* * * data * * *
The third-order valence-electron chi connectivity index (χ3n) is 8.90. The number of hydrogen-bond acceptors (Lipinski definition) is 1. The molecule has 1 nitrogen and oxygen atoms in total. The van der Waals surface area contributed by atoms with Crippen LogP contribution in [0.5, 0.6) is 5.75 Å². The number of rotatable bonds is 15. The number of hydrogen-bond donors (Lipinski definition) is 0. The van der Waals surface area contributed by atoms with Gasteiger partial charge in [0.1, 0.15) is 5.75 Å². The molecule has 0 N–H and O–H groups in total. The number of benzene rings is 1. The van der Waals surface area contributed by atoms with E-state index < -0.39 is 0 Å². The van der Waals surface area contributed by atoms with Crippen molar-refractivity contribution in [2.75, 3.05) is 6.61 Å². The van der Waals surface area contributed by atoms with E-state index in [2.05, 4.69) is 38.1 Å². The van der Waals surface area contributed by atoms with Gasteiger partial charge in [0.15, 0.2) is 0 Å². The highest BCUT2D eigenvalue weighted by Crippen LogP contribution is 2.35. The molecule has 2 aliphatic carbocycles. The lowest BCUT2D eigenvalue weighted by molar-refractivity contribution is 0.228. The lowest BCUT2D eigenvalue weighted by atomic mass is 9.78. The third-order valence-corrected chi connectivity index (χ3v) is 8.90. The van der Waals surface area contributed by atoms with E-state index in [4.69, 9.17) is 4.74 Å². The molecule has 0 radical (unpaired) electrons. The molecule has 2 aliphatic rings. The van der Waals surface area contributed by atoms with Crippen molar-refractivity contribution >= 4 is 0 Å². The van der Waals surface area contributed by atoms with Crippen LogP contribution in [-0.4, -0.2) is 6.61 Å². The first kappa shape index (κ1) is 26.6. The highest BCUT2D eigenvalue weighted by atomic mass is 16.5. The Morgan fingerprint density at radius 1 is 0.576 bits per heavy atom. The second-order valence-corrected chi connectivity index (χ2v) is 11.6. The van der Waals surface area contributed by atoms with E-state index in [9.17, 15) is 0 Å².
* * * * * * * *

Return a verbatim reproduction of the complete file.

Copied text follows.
The third-order valence-electron chi connectivity index (χ3n) is 8.90. The number of hydrogen-bond acceptors (Lipinski definition) is 1. The molecule has 1 nitrogen and oxygen atoms in total. The van der Waals surface area contributed by atoms with Crippen LogP contribution in [0.5, 0.6) is 5.75 Å². The number of rotatable bonds is 15. The number of hydrogen-bond donors (Lipinski definition) is 0. The van der Waals surface area contributed by atoms with Gasteiger partial charge in [0.1, 0.15) is 5.75 Å². The molecule has 0 N–H and O–H groups in total. The number of benzene rings is 1. The van der Waals surface area contributed by atoms with E-state index < -0.39 is 0 Å². The van der Waals surface area contributed by atoms with Crippen molar-refractivity contribution in [2.75, 3.05) is 6.61 Å². The van der Waals surface area contributed by atoms with E-state index in [2.05, 4.69) is 38.1 Å². The van der Waals surface area contributed by atoms with Gasteiger partial charge in [0.15, 0.2) is 0 Å². The highest BCUT2D eigenvalue weighted by Crippen LogP contribution is 2.35. The molecule has 2 aliphatic carbocycles. The lowest BCUT2D eigenvalue weighted by molar-refractivity contribution is 0.228. The lowest BCUT2D eigenvalue weighted by atomic mass is 9.78. The third-order valence-corrected chi connectivity index (χ3v) is 8.90. The van der Waals surface area contributed by atoms with E-state index in [4.69, 9.17) is 4.74 Å². The molecule has 0 radical (unpaired) electrons. The molecule has 2 aliphatic rings. The van der Waals surface area contributed by atoms with Crippen molar-refractivity contribution >= 4 is 0 Å². The van der Waals surface area contributed by atoms with Crippen LogP contribution in [-0.4, -0.2) is 6.61 Å². The first kappa shape index (κ1) is 26.6. The highest BCUT2D eigenvalue weighted by atomic mass is 16.5. The Morgan fingerprint density at radius 1 is 0.576 bits per heavy atom. The second-order valence-corrected chi connectivity index (χ2v) is 11.6. The van der Waals surface area contributed by atoms with E-state index in [9.17, 15) is 0 Å².